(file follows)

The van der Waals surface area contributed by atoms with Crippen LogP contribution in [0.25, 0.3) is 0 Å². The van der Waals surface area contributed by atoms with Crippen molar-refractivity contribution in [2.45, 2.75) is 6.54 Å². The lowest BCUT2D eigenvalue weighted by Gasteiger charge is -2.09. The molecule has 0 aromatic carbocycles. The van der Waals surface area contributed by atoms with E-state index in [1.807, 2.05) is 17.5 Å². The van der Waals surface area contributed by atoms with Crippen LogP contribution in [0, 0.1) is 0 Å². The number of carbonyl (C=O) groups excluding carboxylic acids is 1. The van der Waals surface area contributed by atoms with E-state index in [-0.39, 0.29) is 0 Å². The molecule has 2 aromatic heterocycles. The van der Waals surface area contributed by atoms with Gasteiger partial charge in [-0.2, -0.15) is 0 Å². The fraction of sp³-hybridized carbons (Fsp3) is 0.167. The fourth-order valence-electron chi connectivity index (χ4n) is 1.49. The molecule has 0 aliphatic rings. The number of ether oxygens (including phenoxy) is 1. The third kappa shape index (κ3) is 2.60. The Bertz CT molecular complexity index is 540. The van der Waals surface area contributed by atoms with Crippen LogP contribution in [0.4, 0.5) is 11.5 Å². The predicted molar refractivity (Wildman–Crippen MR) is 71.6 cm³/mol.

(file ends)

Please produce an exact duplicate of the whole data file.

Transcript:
The van der Waals surface area contributed by atoms with Crippen LogP contribution in [0.25, 0.3) is 0 Å². The van der Waals surface area contributed by atoms with Crippen molar-refractivity contribution in [2.45, 2.75) is 6.54 Å². The lowest BCUT2D eigenvalue weighted by Gasteiger charge is -2.09. The molecule has 0 aromatic carbocycles. The van der Waals surface area contributed by atoms with E-state index in [1.807, 2.05) is 17.5 Å². The van der Waals surface area contributed by atoms with Crippen LogP contribution in [0, 0.1) is 0 Å². The number of carbonyl (C=O) groups excluding carboxylic acids is 1. The van der Waals surface area contributed by atoms with E-state index in [-0.39, 0.29) is 0 Å². The molecule has 2 aromatic heterocycles. The van der Waals surface area contributed by atoms with Gasteiger partial charge in [-0.2, -0.15) is 0 Å². The fraction of sp³-hybridized carbons (Fsp3) is 0.167. The fourth-order valence-electron chi connectivity index (χ4n) is 1.49. The molecule has 0 aliphatic rings. The number of ether oxygens (including phenoxy) is 1. The third kappa shape index (κ3) is 2.60. The Bertz CT molecular complexity index is 540. The van der Waals surface area contributed by atoms with Crippen LogP contribution in [0.4, 0.5) is 11.5 Å². The predicted molar refractivity (Wildman–Crippen MR) is 71.6 cm³/mol.